The area~ system, which stands loosely for ‘augmented reality environmental audio’ aims to afford users the ability to spectromorphologically (defined by Smalley to concern spatial, temporal and textural qualities of sound (1997)) manipulate sounds from their environment into a virtual audio environment. Through bone conduction headphones and head tracking, this sound field is heard in synchronicity with their actual environment. The system was created in order to explore and reveal the relationship between real and virtual environments.
Through an autobiographical design study, these experiences are discussed in relation to the research question: “How can we better understand relationships between virtual and real environments through gesture and virtually placed audio augmented reality objects?” This hypothesis study proposes that new aesthetic experiences can result from the system and are waiting to be tested through user studies. The adoption of the North Star open-source AR head-mounted-display could expand the possibilities of the area~ system by reducing the need to be tethered to a laptop and table for hand gesture input.
Overall, the results from ABD have shown that area~ is an effective tool for examining the combinatorial relationship between real and virtual environments. Despite the systems hardware setup needing to be worked on to allow for quicker start up and more accurate head tracking, it has provided me with novel aesthetic experience through:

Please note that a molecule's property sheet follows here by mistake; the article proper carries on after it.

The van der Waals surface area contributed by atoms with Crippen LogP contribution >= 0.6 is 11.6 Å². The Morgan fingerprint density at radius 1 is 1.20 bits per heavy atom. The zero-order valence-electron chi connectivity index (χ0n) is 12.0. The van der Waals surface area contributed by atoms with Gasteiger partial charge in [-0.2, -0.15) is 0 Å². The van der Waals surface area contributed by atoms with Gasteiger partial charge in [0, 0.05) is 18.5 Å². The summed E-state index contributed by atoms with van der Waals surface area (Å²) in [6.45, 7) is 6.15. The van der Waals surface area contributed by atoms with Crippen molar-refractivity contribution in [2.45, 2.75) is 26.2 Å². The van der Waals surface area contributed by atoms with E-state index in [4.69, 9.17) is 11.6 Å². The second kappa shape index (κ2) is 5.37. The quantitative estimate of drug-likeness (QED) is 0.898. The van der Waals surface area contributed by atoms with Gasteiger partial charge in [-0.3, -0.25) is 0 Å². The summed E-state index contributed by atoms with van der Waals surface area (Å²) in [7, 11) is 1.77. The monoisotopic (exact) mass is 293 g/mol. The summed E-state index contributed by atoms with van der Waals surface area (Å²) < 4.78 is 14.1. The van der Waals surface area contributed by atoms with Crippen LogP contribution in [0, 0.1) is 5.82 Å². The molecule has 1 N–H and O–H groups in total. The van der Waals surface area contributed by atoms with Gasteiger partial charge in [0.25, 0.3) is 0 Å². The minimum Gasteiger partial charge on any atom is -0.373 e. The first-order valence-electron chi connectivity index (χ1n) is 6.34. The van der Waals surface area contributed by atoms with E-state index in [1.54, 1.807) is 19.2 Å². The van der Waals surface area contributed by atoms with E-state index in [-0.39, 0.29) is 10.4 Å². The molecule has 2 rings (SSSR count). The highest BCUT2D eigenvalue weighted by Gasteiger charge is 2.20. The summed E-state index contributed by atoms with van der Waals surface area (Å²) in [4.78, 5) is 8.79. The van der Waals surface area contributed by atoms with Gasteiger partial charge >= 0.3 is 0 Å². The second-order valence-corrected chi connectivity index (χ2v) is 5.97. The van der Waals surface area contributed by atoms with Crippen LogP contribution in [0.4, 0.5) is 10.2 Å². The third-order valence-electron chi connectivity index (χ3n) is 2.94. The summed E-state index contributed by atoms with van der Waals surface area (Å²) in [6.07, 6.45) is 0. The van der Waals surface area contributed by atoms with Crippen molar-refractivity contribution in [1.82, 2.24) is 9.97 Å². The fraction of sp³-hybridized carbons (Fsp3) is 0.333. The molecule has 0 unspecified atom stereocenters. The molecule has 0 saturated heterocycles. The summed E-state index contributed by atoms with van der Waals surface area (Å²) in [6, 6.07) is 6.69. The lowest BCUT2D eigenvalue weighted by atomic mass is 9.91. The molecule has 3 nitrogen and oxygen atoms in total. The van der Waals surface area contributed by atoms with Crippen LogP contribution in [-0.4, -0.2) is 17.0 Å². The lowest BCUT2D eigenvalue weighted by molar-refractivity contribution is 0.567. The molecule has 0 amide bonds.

- The blending of real and virtual auditory environments to create a third, augmented environment that was greater in experiential nature than the sum of its parts (not simply a combinatorial layering)
- The ability to spectromorphologically manipulate sounds in real-time in this third environment with the body
- The potential for creating believable illusions of real-world sound sources from these manipulated and spatialised virtual sounds.
The three technologies used in area~, are gestural hand tracking, rotational head tracking, and ambisonics. The gestural hand tracker used in the system is a Leap Motion LM-010 Controller, a USB infrared camera device that provides location and orientation data output of individual finger joints (and therefore hands) when they are presented above the device. The Leap Motion Controller (LMC) has been adopted in a multitude of settings such as being mounted on VR headsets (Leap Motion 2016), and converting hand gestures to MIDI (Leap Motion 2017). More recently, UltraLeap are investigating the use of this same technology with gesture-based public information screens to help combat the “hygiene risks of touch screens” (2020).
Rotational head tracking is achieved via an inertial measurement unit (IMU). This small and inexpensive component provides orientational data output at 20 times a second. When affixed to the head via a headset or headphones, it is a relatively easy and cheap way of implementing head tracking into the system.